Once I began, there was a system the place they rang a sequence of bells within the firehouse, and also you counted the bells. And if it mentioned 7-2-3, you knew the field was at thirty fourth Avenue and Fifth Avenue. Now, issues come over computer systems and we now have G.P.S. However firefighting has remained a really bodily activity, of a bunch of individuals responding with heavy gear and having to enter a troublesome surroundings to place water on a hearth.

You’ve talked rather a lot about Sept. 11 and what that day meant for you and meant for the division. Are you able to replicate on that?

I’ve mentioned you could have a life earlier than 9/11, after which life modified endlessly, after 9/11. You don’t utterly take away your self from what occurred. A bit of little bit of unhappiness stays with you. I feel town at the moment, for a really quick, quick time frame was form of like Camelot. You realize, everybody was collectively for that one transient, shining second. And you’ll’t count on that to final.

Do you continue to really feel just like the Hearth Division has the form of public assist it had after 9/11? Clearly there’s been public criticism of your accomplice company, the police.

I feel so. With uncommon exceptions — perhaps we now have a nasty somebody doing one thing they shouldn’t — for essentially the most half, individuals look as much as the Hearth Division, and we don’t have the identical troublesome points a police division has.

You helped oversee the merger of E.M.S. into the Hearth Division. There’s quite a lot of speak about pay disparities inside E.M.S. Do you suppose that taking part in subject ought to be extra equal?

It takes quite a lot of coaching to be a paramedic. I’d not be disturbed if the paramedics obtained extra pay, and nor would I be if our E.M.T.s negotiated a contract that bought them extra money.

The division has diversified considerably throughout your tenure, nevertheless it nonetheless lags behind different companies. Why has it been so troublesome?

The division was 93 p.c white at one time. To rise up to a quantity that’s acceptable within the civil service system takes time. I feel we’re doing a reasonably good job and shifting ahead in that regard.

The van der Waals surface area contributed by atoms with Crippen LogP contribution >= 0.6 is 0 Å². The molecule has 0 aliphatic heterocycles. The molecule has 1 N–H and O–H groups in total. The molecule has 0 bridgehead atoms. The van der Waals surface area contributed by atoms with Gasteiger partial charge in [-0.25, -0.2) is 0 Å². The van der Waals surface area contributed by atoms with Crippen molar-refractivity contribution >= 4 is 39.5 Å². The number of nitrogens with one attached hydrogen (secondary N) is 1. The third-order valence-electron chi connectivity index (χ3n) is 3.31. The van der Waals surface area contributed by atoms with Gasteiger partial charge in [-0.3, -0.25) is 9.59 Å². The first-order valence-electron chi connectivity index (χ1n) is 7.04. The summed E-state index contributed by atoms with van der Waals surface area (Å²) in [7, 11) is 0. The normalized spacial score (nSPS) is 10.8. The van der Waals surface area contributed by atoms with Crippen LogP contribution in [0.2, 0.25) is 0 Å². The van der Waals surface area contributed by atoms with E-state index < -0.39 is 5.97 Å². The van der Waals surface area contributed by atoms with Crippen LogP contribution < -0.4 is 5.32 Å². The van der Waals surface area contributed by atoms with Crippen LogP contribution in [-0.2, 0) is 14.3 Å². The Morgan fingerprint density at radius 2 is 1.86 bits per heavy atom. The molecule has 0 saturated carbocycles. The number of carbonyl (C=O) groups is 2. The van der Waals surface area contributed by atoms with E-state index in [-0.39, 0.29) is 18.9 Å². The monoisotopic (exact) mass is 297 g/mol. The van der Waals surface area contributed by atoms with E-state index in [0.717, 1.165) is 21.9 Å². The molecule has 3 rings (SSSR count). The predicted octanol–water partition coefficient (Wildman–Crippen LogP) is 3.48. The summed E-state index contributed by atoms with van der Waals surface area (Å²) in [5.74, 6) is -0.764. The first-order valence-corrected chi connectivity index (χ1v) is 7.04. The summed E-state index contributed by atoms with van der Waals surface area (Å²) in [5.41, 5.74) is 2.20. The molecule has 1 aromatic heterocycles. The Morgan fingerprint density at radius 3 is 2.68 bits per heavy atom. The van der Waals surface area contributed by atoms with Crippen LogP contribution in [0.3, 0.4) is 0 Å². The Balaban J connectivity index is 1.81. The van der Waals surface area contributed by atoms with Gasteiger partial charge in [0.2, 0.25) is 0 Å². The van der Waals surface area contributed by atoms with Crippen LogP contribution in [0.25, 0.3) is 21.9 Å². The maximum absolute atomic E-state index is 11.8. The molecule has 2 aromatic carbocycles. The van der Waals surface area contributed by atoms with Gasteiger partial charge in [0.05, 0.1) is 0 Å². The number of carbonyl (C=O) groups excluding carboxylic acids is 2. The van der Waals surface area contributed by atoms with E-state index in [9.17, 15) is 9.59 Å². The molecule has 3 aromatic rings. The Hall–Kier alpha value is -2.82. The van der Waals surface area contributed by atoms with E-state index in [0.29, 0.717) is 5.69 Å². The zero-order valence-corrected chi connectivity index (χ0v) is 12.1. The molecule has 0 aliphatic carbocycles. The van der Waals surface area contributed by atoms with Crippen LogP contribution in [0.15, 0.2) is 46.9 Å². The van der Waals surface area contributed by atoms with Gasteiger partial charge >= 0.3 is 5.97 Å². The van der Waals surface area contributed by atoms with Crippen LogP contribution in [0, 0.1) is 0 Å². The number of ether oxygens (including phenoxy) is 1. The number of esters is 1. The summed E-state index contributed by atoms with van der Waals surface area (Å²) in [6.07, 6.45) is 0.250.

The division has, I feel, has performed an excellent job in these previous eight years. Now we nonetheless have a distance to go. However we are going to get there. The division actually seems to be much more like town than it did years in the past.

What do you suppose has held it again?

The hiring course of relies on the civil service examination, and to rent off a listing limits the velocity by which they will diversify. I feel what held it again is the division being myopic in not seeing — or seeing it, and simply not caring — that, “Hey, we all know there’s one thing improper right here that everybody on this division is a white man.”

What’s one factor that you simply want you’d performed otherwise?

I feel you at all times look again and see, you recognize, you perhaps didn’t full every part that began. For essentially the most half, I moved the division within the path I needed to maneuver it: to higher respect and combine E.M.S. and to better diversify the department. And I can’t say “mission completed.” I’ll by no means say that. I’d simply say that I hope my successor continues to maneuver in that path.

https://www.nytimes.com/2022/02/16/nyregion/daniel-nigro-fdny-retirement.html What Daniel Nigro Has Seen in a Half-Century on the F.D.N.Y.

Fry Electronics Team